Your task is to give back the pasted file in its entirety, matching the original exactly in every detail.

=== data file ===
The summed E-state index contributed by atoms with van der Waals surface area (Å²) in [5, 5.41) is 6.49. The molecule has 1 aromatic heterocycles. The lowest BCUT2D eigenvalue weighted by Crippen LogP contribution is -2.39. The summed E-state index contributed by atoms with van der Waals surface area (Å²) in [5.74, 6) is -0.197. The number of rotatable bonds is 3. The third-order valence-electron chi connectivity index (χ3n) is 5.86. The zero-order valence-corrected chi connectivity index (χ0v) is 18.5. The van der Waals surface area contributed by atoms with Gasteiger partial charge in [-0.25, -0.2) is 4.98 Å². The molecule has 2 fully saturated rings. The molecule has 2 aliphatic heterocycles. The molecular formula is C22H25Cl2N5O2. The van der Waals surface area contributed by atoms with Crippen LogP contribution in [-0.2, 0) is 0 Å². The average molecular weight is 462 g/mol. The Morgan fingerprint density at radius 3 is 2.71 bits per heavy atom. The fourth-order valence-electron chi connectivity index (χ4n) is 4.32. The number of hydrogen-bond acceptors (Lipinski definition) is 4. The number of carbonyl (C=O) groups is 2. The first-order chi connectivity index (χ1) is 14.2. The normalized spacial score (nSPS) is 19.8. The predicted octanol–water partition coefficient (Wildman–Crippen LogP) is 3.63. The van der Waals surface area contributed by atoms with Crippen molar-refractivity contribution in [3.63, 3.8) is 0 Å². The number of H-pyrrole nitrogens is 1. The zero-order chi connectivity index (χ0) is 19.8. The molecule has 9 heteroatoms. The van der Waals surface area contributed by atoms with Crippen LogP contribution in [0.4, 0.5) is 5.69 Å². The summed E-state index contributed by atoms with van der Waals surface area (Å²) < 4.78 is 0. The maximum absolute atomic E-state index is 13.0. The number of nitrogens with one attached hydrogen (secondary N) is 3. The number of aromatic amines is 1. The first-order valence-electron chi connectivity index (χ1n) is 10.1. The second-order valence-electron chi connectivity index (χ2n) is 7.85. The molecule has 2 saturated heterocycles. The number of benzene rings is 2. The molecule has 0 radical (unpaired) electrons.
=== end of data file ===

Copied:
The summed E-state index contributed by atoms with van der Waals surface area (Å²) in [5, 5.41) is 6.49. The molecule has 1 aromatic heterocycles. The lowest BCUT2D eigenvalue weighted by Crippen LogP contribution is -2.39. The summed E-state index contributed by atoms with van der Waals surface area (Å²) in [5.74, 6) is -0.197. The number of rotatable bonds is 3. The third-order valence-electron chi connectivity index (χ3n) is 5.86. The zero-order valence-corrected chi connectivity index (χ0v) is 18.5. The van der Waals surface area contributed by atoms with Gasteiger partial charge in [-0.25, -0.2) is 4.98 Å². The molecule has 2 fully saturated rings. The molecule has 2 aliphatic heterocycles. The molecular formula is C22H25Cl2N5O2. The van der Waals surface area contributed by atoms with Crippen LogP contribution in [-0.2, 0) is 0 Å². The average molecular weight is 462 g/mol. The Morgan fingerprint density at radius 3 is 2.71 bits per heavy atom. The fourth-order valence-electron chi connectivity index (χ4n) is 4.32. The number of hydrogen-bond acceptors (Lipinski definition) is 4. The number of carbonyl (C=O) groups is 2. The first-order chi connectivity index (χ1) is 14.2. The normalized spacial score (nSPS) is 19.8. The predicted octanol–water partition coefficient (Wildman–Crippen LogP) is 3.63. The van der Waals surface area contributed by atoms with Crippen molar-refractivity contribution in [3.63, 3.8) is 0 Å². The number of H-pyrrole nitrogens is 1. The zero-order chi connectivity index (χ0) is 19.8. The molecule has 9 heteroatoms. The van der Waals surface area contributed by atoms with Crippen LogP contribution in [0.4, 0.5) is 5.69 Å². The summed E-state index contributed by atoms with van der Waals surface area (Å²) < 4.78 is 0. The maximum absolute atomic E-state index is 13.0. The number of nitrogens with one attached hydrogen (secondary N) is 3. The number of aromatic amines is 1. The first-order valence-electron chi connectivity index (χ1n) is 10.1. The second-order valence-electron chi connectivity index (χ2n) is 7.85. The molecule has 2 saturated heterocycles. The number of benzene rings is 2. The molecule has 0 radical (unpaired) electrons.